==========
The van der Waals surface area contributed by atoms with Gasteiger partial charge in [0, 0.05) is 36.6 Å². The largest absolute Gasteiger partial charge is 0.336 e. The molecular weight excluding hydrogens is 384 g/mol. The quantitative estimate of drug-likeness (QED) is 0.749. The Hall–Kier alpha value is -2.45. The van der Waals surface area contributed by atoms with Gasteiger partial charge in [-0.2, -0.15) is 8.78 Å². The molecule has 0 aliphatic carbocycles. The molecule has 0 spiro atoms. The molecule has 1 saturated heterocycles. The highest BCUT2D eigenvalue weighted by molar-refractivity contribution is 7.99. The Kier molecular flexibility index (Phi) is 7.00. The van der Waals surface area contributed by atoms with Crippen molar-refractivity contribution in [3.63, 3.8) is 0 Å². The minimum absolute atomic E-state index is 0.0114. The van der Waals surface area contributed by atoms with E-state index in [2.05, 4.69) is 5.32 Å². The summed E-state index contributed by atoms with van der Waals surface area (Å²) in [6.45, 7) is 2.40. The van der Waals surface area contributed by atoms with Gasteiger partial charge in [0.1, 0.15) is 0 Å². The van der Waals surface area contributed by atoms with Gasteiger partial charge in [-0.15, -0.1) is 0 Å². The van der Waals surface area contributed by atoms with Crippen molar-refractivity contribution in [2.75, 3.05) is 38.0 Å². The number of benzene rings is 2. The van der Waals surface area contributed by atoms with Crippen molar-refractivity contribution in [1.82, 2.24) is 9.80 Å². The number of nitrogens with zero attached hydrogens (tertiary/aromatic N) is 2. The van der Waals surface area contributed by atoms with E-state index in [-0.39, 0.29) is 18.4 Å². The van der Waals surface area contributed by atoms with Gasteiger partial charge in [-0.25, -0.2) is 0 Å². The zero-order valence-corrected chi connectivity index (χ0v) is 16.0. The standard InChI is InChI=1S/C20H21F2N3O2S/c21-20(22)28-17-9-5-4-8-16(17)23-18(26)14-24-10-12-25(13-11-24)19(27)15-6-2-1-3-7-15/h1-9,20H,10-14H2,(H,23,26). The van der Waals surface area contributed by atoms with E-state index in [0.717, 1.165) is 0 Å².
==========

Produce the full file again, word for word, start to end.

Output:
The van der Waals surface area contributed by atoms with Gasteiger partial charge in [0, 0.05) is 36.6 Å². The largest absolute Gasteiger partial charge is 0.336 e. The molecular weight excluding hydrogens is 384 g/mol. The quantitative estimate of drug-likeness (QED) is 0.749. The Hall–Kier alpha value is -2.45. The van der Waals surface area contributed by atoms with Gasteiger partial charge in [-0.2, -0.15) is 8.78 Å². The molecule has 0 aliphatic carbocycles. The molecule has 0 spiro atoms. The molecule has 1 saturated heterocycles. The highest BCUT2D eigenvalue weighted by molar-refractivity contribution is 7.99. The Kier molecular flexibility index (Phi) is 7.00. The van der Waals surface area contributed by atoms with Crippen molar-refractivity contribution in [3.63, 3.8) is 0 Å². The minimum absolute atomic E-state index is 0.0114. The van der Waals surface area contributed by atoms with E-state index in [2.05, 4.69) is 5.32 Å². The summed E-state index contributed by atoms with van der Waals surface area (Å²) in [6.45, 7) is 2.40. The van der Waals surface area contributed by atoms with Gasteiger partial charge in [0.1, 0.15) is 0 Å². The van der Waals surface area contributed by atoms with Gasteiger partial charge in [-0.15, -0.1) is 0 Å². The van der Waals surface area contributed by atoms with Crippen molar-refractivity contribution in [2.75, 3.05) is 38.0 Å². The number of benzene rings is 2. The van der Waals surface area contributed by atoms with Crippen molar-refractivity contribution in [1.82, 2.24) is 9.80 Å². The number of nitrogens with zero attached hydrogens (tertiary/aromatic N) is 2. The van der Waals surface area contributed by atoms with E-state index in [-0.39, 0.29) is 18.4 Å². The van der Waals surface area contributed by atoms with Gasteiger partial charge in [-0.25, -0.2) is 0 Å². The zero-order valence-corrected chi connectivity index (χ0v) is 16.0. The standard InChI is InChI=1S/C20H21F2N3O2S/c21-20(22)28-17-9-5-4-8-16(17)23-18(26)14-24-10-12-25(13-11-24)19(27)15-6-2-1-3-7-15/h1-9,20H,10-14H2,(H,23,26). The van der Waals surface area contributed by atoms with E-state index in [0.717, 1.165) is 0 Å².